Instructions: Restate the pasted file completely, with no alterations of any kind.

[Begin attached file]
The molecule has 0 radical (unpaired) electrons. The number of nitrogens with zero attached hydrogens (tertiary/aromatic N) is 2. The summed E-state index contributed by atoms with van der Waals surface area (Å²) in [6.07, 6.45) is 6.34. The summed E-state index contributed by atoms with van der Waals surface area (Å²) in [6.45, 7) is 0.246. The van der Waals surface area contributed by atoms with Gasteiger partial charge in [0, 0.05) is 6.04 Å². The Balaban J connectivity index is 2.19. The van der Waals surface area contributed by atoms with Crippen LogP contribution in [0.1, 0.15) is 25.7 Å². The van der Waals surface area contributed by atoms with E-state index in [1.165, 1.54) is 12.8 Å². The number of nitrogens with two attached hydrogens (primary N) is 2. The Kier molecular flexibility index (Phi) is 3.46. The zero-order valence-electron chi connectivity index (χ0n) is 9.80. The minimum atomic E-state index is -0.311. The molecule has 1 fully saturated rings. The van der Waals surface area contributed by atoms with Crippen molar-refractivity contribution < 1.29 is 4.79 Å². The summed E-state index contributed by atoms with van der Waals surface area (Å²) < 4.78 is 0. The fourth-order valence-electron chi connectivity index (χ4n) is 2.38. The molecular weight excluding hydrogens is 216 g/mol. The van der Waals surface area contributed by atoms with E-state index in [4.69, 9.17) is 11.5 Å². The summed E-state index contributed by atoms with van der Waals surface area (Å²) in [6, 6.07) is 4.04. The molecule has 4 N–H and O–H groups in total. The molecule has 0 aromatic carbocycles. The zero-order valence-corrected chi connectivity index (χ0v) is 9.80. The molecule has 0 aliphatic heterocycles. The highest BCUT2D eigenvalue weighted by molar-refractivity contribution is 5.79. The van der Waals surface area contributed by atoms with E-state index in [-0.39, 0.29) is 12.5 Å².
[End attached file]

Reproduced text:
The molecule has 0 radical (unpaired) electrons. The number of nitrogens with zero attached hydrogens (tertiary/aromatic N) is 2. The summed E-state index contributed by atoms with van der Waals surface area (Å²) in [6.07, 6.45) is 6.34. The summed E-state index contributed by atoms with van der Waals surface area (Å²) in [6.45, 7) is 0.246. The van der Waals surface area contributed by atoms with Gasteiger partial charge in [0, 0.05) is 6.04 Å². The Balaban J connectivity index is 2.19. The van der Waals surface area contributed by atoms with Crippen LogP contribution in [0.1, 0.15) is 25.7 Å². The van der Waals surface area contributed by atoms with E-state index in [1.165, 1.54) is 12.8 Å². The number of nitrogens with two attached hydrogens (primary N) is 2. The Kier molecular flexibility index (Phi) is 3.46. The zero-order valence-electron chi connectivity index (χ0n) is 9.80. The minimum atomic E-state index is -0.311. The molecule has 1 fully saturated rings. The van der Waals surface area contributed by atoms with Crippen molar-refractivity contribution < 1.29 is 4.79 Å². The summed E-state index contributed by atoms with van der Waals surface area (Å²) < 4.78 is 0. The fourth-order valence-electron chi connectivity index (χ4n) is 2.38. The molecular weight excluding hydrogens is 216 g/mol. The van der Waals surface area contributed by atoms with E-state index in [4.69, 9.17) is 11.5 Å². The summed E-state index contributed by atoms with van der Waals surface area (Å²) in [6, 6.07) is 4.04. The molecule has 4 N–H and O–H groups in total. The molecule has 0 aromatic carbocycles. The zero-order valence-corrected chi connectivity index (χ0v) is 9.80. The molecule has 0 aliphatic heterocycles. The highest BCUT2D eigenvalue weighted by molar-refractivity contribution is 5.79. The van der Waals surface area contributed by atoms with E-state index in [-0.39, 0.29) is 12.5 Å².